It's back to races for fleet in Volvo

Re-start near Bay Bridge ends 11-day, Leg 6 break

April 28, 2002|By Joel McCord | Joel McCord,SPECIAL TO THE SUN

The party's over.

It's time for the eight Volvo Ocean racers that have spent the past 11 days in Baltimore and Annapolis to return to sea for the next leg of their chase around the globe.

Leg 7 of the 32,700-nautical-mile voyage to La Rochelle, France, will start at 1 p.m. today just north of the Bay Bridge, with overall leader illbruck Challenge a solid favorite. Skipper John Kostecki stands to win the leg and probably the entire race, barring unforeseen disasters.

His crew is "really fired up" after its fourth-place finish in the sprint from Miami to Baltimore, Kostecki said at a pre-race news conference Thursday, and is ready to push for a top-three finish in this leg.

Illbruck has amassed 41 points with three first-place finishes, a second and two fourths. The boat could finish last in this leg and still be one point ahead of its nearest competitor, ASSA ABLOY, which has 34 points after the first six legs.

ASSA's skipper, Neal McDonald, said his crew will "just keep pushing hard" and "try to improve all the time."

After disappointing finishes in the first two legs, ASSA brought on Annapolis sailor Chris Larson to help with tactics and leapt from a back-of-the-pack boat to a challenger for the lead.

Meanwhile, Jez Fanstone, skipper of News Corp, said his crew is "pretty pumped" by its victory in the last leg and is "looking forward to the next leg."

News Corp is hanging in fourth place with 31 points.

The consensus among sailing writers is that illbruck is the boat best suited to the winds of the North Atlantic and probably will win this leg, solidifying its hold on first place.

The trans-Atlantic leg, which is expected to take 13 days, "tends to be a reaching leg," with wind coming from the center or behind the boat, said John Greenland of And illbruck is "one of the faster reaching boats in the fleet."

In addition, the race committee has created a "no-sail" zone to avoid icebergs that will push the racers 1,450 miles south of where they would like to be and could add three days to their trip.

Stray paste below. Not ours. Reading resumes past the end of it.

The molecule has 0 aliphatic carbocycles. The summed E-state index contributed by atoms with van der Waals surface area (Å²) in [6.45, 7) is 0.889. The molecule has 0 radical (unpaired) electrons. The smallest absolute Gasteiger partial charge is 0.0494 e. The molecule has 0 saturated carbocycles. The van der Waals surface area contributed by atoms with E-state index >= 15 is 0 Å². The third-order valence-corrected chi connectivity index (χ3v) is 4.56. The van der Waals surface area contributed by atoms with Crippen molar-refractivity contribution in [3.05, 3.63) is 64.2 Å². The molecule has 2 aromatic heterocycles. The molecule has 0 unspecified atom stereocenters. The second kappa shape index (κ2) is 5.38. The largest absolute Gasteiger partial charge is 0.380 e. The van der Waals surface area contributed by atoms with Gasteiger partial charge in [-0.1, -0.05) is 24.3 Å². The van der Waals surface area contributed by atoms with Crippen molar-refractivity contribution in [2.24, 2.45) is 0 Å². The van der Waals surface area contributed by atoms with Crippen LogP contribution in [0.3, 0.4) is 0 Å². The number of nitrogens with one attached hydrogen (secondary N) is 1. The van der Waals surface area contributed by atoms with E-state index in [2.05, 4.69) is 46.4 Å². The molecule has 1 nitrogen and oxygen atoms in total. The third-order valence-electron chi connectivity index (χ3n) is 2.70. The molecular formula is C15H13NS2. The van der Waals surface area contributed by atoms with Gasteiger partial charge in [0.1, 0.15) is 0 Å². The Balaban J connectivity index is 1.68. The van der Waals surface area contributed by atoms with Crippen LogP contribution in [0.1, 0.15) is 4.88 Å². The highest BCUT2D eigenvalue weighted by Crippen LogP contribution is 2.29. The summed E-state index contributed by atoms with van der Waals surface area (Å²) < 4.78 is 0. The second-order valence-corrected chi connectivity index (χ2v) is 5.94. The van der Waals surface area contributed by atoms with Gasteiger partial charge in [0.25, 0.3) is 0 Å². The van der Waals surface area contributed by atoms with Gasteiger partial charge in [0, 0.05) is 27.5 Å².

The northerly route they have been denied would take advantage of better winds and shorten their course by taking "the great circle" route. Yet the sailors say they are relieved to stay in clear water after their terrifying dash through ice fields in the Southern Ocean during Leg 4 from Auckland, New Zealand, to Rio de Janeiro.

News Corp survived a collision with a small iceberg during the trip between Antarctica and South America, but lost its rudder nine days later, and SEB lost its mast in a driving storm and had to drop out of the leg.

The race committee asked the skippers if they wanted ice restrictions before they left New Zealand, "and it was pretty unanimously, `no,' " said McDonald. "But afterward, the answer would have been `yes.' I've never been in such an unpleasant situation in my whole career."

The more southerly course favors illbruck, said Grant Dalton, skipper of Amer Sports One, which is in third place with 32 points.

"It cuts down on your options," he said.

Dalton, a veteran of five round-the-world campaigns, said he is ready to take "some calculated risks" crossing the Atlantic to try to catch illbruck in the standings.

His boat "likes to be light," he said, so he'll leave some things ashore he figures he won't absolutely need for this leg, change the kinds of sails he carries and use longer range, but less reliable, weather forecasts than other skippers in hopes of finding winds before they do.

And, like the other skippers, he is planning to cut north as soon as he gets past the iceberg zone to get back into the great circle route.

Team Tyco, at fifth place overall with 27 points, still has a chance for a podium finish. Steve Hayles, at 27 the youngest navigator in the fleet, said he and his mates are "comfortable with our crew, we're comfortable with our boat, and our approach to this leg will be the same as we have been doing.

"We're going to keep pushing hard."

The remaining three boats - SEB, djuice Dragons and Amer Sorts Too, the all-female crew, appear to be out of the running barring unforeseen disasters among the top five boats.

For the start today, race organizers have established a "no-spectator" zone to give the racers plenty of room to maneuver. The zone is roughly the width of the Bay Bridge center towers from Sandy Point Light at the mouth of the Magothy River to Thomas Point Light at the mouth of the South River.

The usual pre-start dance probably will be fairly tricky as forecasts call for showers and winds of 10 to 15 knots in the racers' faces, forcing them to tack back and forth across the bay maneuvering for position at the line.

A cold front expected tonight or early tomorrow may produce a northerly wind and give the sailors following breezes as they move south down the bay.

But the rivers, creeks and land masses of Chesapeake Bay create shifting breezes to plague the racers.

"I like to think of each leg as a separate race, and getting out of the Chesapeake is a race itself," said Lisa McDonald, skipper of Amer Sports Too. The bay trip is expected to take 1 1/2 days.

From La Rochelle, the race will go to Goteborg, Sweden, and will finish in Kiel, Germany, in June.

Sun staff writer Candus Thomson contributed to this article.

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